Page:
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Hillbrow building hijackings hit the big screen

Inspired by building hijackings in Johannesburg, the new SA movie Jerusalema tells the vivid story of the harsh realities of living in Hillbrow

If you have never seen a building being hijacked, then it’s time you see the new South African movie, Jerusalema which opened at cinemas last Friday.

I found it quite intriguing that the huge camera crew spent weeks filming the movie in dilapidated buildings, some with people inside and even at night clubs with patrons partying the night away. caught up with the writer/director of Jerusalema, Ralph Ziman, who talked about the movie and the idea behind shooting in Hillbrow.

Now living in Los Angeles, in the United States of America, Ziman was born in Hillbrow and wanted to showcase something authentic about Hillbrow that people don’t often see.

Ziman said the idea of Jerusalema in Hillbrow resulted from hearing that someone had tried to steal a high-rise building in central Johannesburg. “How do you steal a building?” he asked at the time.

In 2004, Ziman started researching the issue and even spoke to several building hijacking syndicates who gave him insight into what was then a multi-million rand property business in the inner city.

 “From my research, I gathered that syndicates were making anything between R1m and R3m on hijacking several buildings while the rightful owners were left powerless to do anything,” said Ziman.

He said the syndicates spilled the beans on how carefully they set out to steal high-rise buildings in the inner city and made huge profits out of the business.

Ziman said the syndicates stole information about landlords and tenants and posed as managing agents and illegally collected money from tenants.

Sadly, they didn’t use the money to pay rates and taxes or even bother to maintain the buildings – which led to further decay.

He said some slum lords he spoke to during his research went through the legal route, buying some high-rise buildings for anything between R60 000 and R200 000.

They would then bring in their construction crew, guards armed with AK47s and demand rent from tenants on the spot.

“Even when tenants would have paid rent to the rightful owner of the building, to avoid being kicked out, they would fork out more money to stay in the building,” said Ziman.

The movie was shot in Hillbrow, the core inner city itself, Soweto and Germiston in squatter camps.

Some of the run-down buildings featured in the movie include Idlewild Court, on Kaptein and Claim streets, Benvista, Margate Court, Chelsea  Hotel – and well-known spot and the focal point for a big show-down among the main actors in the film, Ponte -City (now called The New Ponte) in Berea.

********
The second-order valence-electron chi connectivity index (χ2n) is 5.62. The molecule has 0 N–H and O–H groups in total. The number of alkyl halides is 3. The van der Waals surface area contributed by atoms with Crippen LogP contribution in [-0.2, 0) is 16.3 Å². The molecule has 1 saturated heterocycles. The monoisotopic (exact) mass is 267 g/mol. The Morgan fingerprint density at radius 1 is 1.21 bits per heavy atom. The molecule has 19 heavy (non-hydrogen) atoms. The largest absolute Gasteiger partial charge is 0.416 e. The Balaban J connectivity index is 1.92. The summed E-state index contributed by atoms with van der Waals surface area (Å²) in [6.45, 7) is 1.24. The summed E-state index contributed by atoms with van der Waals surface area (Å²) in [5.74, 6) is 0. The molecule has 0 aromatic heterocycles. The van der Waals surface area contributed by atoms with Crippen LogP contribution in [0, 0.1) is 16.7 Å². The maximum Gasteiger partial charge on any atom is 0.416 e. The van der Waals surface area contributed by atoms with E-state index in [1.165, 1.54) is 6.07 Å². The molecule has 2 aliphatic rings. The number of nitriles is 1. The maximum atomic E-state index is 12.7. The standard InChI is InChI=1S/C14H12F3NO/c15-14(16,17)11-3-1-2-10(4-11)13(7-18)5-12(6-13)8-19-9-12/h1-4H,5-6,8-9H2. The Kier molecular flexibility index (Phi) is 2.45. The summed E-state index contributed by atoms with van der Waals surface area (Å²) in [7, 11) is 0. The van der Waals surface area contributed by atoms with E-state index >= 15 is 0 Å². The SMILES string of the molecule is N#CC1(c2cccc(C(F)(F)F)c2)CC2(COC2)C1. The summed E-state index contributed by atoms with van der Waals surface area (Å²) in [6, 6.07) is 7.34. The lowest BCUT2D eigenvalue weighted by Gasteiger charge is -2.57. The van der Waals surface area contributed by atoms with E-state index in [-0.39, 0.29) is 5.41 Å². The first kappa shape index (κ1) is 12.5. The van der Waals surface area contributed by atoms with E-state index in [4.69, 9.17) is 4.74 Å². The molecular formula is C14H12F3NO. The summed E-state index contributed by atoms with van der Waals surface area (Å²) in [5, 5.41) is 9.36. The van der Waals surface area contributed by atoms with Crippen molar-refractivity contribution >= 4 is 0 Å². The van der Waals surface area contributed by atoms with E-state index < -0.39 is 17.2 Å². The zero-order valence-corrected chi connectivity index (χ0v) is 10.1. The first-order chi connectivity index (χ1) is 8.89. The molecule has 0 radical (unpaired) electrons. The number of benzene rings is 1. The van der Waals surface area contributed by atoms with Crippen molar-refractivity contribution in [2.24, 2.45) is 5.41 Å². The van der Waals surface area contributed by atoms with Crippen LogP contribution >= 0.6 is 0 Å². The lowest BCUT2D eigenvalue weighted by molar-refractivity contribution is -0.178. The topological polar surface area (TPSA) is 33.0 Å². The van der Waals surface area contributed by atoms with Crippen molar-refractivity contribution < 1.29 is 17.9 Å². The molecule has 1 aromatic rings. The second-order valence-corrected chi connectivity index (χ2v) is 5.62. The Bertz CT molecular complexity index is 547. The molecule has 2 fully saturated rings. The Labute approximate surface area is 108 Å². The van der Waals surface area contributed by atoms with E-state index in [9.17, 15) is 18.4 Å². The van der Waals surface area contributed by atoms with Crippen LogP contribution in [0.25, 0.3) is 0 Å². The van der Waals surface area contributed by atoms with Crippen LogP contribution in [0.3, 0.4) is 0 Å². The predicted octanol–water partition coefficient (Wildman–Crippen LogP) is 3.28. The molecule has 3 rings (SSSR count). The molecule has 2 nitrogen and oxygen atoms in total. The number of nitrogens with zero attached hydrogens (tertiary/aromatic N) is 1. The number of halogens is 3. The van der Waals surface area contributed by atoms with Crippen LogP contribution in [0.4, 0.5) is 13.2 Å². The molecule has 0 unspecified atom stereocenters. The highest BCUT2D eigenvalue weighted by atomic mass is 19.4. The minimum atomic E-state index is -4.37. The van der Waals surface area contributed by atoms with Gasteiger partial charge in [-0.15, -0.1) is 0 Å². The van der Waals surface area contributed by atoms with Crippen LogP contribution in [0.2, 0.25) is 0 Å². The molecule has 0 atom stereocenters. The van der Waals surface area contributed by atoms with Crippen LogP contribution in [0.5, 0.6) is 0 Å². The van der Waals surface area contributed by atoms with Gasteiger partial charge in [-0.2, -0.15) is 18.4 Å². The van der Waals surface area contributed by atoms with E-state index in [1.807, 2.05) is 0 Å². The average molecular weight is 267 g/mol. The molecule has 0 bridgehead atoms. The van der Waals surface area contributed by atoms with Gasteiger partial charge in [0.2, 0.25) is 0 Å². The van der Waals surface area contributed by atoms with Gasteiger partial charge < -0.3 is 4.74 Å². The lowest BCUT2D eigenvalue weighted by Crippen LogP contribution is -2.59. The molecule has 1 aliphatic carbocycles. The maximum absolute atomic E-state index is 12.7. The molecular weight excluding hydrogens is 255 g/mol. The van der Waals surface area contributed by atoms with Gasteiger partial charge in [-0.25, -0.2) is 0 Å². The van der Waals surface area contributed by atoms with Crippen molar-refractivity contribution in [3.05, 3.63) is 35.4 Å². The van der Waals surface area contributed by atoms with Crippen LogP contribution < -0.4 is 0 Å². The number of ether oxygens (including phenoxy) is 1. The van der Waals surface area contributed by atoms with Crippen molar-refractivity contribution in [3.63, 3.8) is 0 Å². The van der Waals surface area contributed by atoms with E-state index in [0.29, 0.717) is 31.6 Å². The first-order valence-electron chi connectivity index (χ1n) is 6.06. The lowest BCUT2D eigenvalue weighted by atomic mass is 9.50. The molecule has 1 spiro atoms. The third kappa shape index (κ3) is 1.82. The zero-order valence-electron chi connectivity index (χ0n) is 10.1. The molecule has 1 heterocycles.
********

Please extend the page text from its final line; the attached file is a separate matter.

The shooting lasted for 11 weeks in 2006 and the crew base camp was the Moulin Rouge parking lot (also another popular night spot in Hillbrow).

 “Jerusalema explores the will of the entrepreneurial spirit to assert itself in the face of degradation and decay,” said Ziman.

The main character, Rapulana Seiphemo of the Muvhango and Isidingo soapies, plays the character of Lucky Kunene.

Kunene sets up Hillbrow People’s Housing Trust, promising tenants a better deal in return for their rent.

On getting the money, he ruthlessly negotiates with landlords and effectively takes over their properties from under their noses and expands his operation.

What is it about Hillbrow that prompted the film?

Born in Hillbrow in the 60s, Ziman said so much has changed and he wanted to tell the story of his city of birth.

“Hillbrow is full of potential, an entry point to the city of Johannesburg and a land of promise too,” said Ziman.

He said what makes the movie genuine is the fact that they used real residents within buildings in shoots and, at night clubs, they continued with their work while strippers and prostitutes were filmed working.

Ziman said he remembers Hillbrow as a very vibrant place, the best spot to hang out in town on weekends and sample music.

From what residents told him during his research and filming, things haven’t changed – Hillbrow is still vibrant, except it’s in a different way.

“Some people said rentals are cheaper and affordable as such, they stay until something better comes along,” said Ziman.

Moffat Dube, once a former resident of Hillbrow said he stayed for nine years and there have been many changes to this city on a hill.

“I lived in Hillbrow while waiting for something better to come along and now I have moved to the East of Johannesburg in the township of Tembisa,” said Dube.

 “Some say it is safe but you have to be brave to stay in Hillbrow. It’s a jungle out there and only the fit survive,” said Dube.

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